Note: The stoplight on this page indicates the highest severity level for this category of vulnerabilities. Please refer to the dot beside the link to this tutorial on the previous page to find out the true severity level.
Three of the file types for which IIS accepts requests are .HTR files (for remote administration of passwords), .IDC files (Internet Database Connectors), and .STM files (server side include files). Whenever any file of one of these types is requested by a client, a corresponding DLL file is executed on the server, regardless of whether or not the requested file actually exists on the server.
The "../" string in a pathname usually indicates a parent directory. IIS rejects URLs containing this string, thereby preventing web users from accessing files outside of the web document root directory. However, by representing this string in a Unicode format, it is possible for a remote user to bypass the safeguard and gain unauthorized access to any file or system command located on the same logical drive as the web root directory. The attacker would have the privileges of the IUSR_machinename account, where machinename is the name of the system. This account, if included in the Everyone and Users groups, could be used to execute almost any command on the system.
In Microsoft IIS version 4.0, the DLL files which are executed when .HTR, .IDC, or .STM files are requested have a buffer overflow condition which could allow an attacker to crash the server or execute arbitrary commands on the web server.
This vulnerability could not be confirmed by a remote scan. The server is not vulnerable to this attack if any of the following conditions exist:
If none of the above conditions exist, then the server is probably vulnerable.
When the web server receives a request for a .exe or .com file under an executable directory, the system calls cmd.exe to process the requested program. Anything following the filename in the request is interpreted as a command-line argument. Some arguments, such as an ampersand (&), could cause the remaining arguments to be interpreted as a new command. Thus, if an attacker knows the path and filename of a batch of .cmd file under an executable directory, he or she could run arbitrary commands by sending a specially crafted request for that file.
Similarly, script interpreters such as perl.exe and php.exe, could be tricked into running arbitrary commands by a specially crafted request for the corresponding type of file.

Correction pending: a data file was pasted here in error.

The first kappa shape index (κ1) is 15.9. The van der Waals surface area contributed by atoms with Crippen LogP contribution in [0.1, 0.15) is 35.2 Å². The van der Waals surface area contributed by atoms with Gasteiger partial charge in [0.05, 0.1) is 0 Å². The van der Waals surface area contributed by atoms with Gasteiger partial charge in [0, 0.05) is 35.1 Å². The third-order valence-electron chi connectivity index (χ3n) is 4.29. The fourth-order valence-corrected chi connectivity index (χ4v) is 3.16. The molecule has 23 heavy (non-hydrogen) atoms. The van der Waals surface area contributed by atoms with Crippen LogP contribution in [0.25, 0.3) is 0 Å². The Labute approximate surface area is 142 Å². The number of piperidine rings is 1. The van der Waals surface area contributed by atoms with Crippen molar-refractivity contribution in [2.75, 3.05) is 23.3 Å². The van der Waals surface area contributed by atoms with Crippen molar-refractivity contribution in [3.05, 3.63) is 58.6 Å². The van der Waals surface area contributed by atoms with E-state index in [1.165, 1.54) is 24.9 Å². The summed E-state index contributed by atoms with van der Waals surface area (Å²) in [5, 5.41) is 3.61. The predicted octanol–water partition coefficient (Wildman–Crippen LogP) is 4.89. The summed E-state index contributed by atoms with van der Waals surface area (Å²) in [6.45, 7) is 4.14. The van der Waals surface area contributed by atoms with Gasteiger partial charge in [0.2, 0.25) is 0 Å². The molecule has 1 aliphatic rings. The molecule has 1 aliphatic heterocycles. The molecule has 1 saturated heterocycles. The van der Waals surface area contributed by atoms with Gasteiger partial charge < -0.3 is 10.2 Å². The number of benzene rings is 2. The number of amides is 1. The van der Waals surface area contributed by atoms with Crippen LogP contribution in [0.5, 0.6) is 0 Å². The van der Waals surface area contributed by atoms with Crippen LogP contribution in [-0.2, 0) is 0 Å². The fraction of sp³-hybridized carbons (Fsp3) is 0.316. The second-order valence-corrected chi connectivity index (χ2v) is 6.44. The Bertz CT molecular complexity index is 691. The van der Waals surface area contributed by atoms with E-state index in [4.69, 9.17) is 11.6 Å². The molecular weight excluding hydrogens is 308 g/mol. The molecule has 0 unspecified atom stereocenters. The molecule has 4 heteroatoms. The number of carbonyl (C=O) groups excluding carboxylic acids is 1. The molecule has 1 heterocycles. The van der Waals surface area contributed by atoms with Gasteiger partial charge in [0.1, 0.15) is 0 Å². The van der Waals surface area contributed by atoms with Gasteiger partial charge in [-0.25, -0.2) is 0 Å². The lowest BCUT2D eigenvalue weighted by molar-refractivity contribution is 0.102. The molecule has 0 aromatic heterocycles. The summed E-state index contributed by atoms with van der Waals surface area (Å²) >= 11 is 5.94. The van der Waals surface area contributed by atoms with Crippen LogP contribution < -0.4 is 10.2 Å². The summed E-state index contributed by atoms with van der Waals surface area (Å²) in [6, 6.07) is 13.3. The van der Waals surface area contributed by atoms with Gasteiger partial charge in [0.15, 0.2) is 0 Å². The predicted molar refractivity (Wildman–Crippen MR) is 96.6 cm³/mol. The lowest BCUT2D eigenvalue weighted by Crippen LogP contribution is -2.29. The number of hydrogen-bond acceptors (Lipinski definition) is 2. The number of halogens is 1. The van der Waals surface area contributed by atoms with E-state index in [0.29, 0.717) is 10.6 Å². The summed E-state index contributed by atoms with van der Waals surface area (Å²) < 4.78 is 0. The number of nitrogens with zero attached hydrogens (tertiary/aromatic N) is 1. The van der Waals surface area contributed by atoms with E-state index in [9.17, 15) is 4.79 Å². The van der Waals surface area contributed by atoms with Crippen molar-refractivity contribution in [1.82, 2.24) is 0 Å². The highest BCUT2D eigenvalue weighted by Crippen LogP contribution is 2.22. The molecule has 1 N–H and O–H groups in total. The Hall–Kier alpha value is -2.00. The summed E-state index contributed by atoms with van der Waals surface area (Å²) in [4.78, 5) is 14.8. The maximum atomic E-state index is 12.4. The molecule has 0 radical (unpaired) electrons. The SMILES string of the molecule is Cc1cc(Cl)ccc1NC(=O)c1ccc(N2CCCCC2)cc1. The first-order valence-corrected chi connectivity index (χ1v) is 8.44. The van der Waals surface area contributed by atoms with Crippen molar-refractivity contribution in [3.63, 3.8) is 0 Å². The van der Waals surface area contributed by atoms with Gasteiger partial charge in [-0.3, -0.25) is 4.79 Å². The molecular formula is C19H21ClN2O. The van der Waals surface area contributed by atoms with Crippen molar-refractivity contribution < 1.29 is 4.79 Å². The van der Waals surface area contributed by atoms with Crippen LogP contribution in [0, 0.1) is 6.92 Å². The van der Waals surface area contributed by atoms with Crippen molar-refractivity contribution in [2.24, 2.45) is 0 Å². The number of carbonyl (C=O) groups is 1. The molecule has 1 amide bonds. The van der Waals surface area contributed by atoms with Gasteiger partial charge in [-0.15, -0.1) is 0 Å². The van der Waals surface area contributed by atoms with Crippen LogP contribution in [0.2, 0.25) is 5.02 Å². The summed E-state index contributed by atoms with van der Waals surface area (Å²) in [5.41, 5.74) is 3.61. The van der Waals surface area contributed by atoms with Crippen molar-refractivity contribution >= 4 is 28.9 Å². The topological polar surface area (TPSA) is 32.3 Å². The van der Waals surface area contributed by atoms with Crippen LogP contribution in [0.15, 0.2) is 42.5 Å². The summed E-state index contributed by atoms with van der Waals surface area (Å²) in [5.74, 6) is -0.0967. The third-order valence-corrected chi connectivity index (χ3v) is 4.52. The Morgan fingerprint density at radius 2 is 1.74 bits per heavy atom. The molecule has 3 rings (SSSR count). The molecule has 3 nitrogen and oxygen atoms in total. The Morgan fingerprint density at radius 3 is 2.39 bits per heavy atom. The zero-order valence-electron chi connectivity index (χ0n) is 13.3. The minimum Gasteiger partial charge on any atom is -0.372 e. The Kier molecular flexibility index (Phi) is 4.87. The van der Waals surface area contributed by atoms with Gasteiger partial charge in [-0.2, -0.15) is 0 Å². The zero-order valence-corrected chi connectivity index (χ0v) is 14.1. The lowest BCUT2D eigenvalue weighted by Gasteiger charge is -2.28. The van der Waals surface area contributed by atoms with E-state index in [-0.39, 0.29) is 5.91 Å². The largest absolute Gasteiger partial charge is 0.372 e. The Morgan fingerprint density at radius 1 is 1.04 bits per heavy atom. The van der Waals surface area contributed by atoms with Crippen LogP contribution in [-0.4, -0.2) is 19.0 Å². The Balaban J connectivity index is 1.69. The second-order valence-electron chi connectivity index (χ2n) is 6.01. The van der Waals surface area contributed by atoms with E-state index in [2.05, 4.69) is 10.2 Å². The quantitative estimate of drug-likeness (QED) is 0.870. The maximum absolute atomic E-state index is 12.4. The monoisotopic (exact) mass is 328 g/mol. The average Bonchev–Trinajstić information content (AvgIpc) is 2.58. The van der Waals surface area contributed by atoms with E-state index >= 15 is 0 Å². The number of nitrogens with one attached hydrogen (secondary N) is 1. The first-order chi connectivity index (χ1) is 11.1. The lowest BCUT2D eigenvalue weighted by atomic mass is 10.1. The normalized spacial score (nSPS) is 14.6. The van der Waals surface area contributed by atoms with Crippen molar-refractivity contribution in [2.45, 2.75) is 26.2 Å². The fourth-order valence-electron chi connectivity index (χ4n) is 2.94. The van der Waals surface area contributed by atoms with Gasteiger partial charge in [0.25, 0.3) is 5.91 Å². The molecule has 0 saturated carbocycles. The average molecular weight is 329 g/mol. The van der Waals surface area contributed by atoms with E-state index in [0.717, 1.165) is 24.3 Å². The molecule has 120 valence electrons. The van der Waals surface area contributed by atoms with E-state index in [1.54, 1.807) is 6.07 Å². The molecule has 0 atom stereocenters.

One of the headers that can appear in an http request is Translate: f. This header is supposed to allow FrontPage2000, or any WebDAV compatible client, to retrieve the source code of scriptable pages for editing. Due to a bug, any client can retrieve the source code in this manner.
If good security practices are in use, the source code will not include any sensitive information, making this vulnerability minor. However, many scriptable pages on web servers include passwords or other sensitive information in the source, which could be used by an attacker to launch a more destructive attack.
For the buffer overflow in IIS 4.0, install Service Pack 6. If you do not wish to install the service pack, then install the ext-fix hotfix or apply the workaround for this vulnerability. See Microsoft Knowledge Base article Q234905 for information on the hotfix and the workaround.
For the filename inspection vulnerability, install the patch referenced in Microsoft Security Bulletin 00-086.
For the specialized header vulnerability, install the patch.
More information on the folder traversal vulnerability is available from Microsoft Security Bulletin 00-078 and a posting to Bugtraq.
More information on the buffer overflow vulnerability is available from Microsoft Security Bulletin 99-019 and from Microsoft Knowledge Base article Q234905.
More information on the filename inspection vulnerability can be found in Microsoft Security Bulletin 00-086 and NSFOCUS Security Advisory 2000-07.
More information on the specialized header vulnerability is available from Bugtraq and Microsoft Security Bulletin 00-058.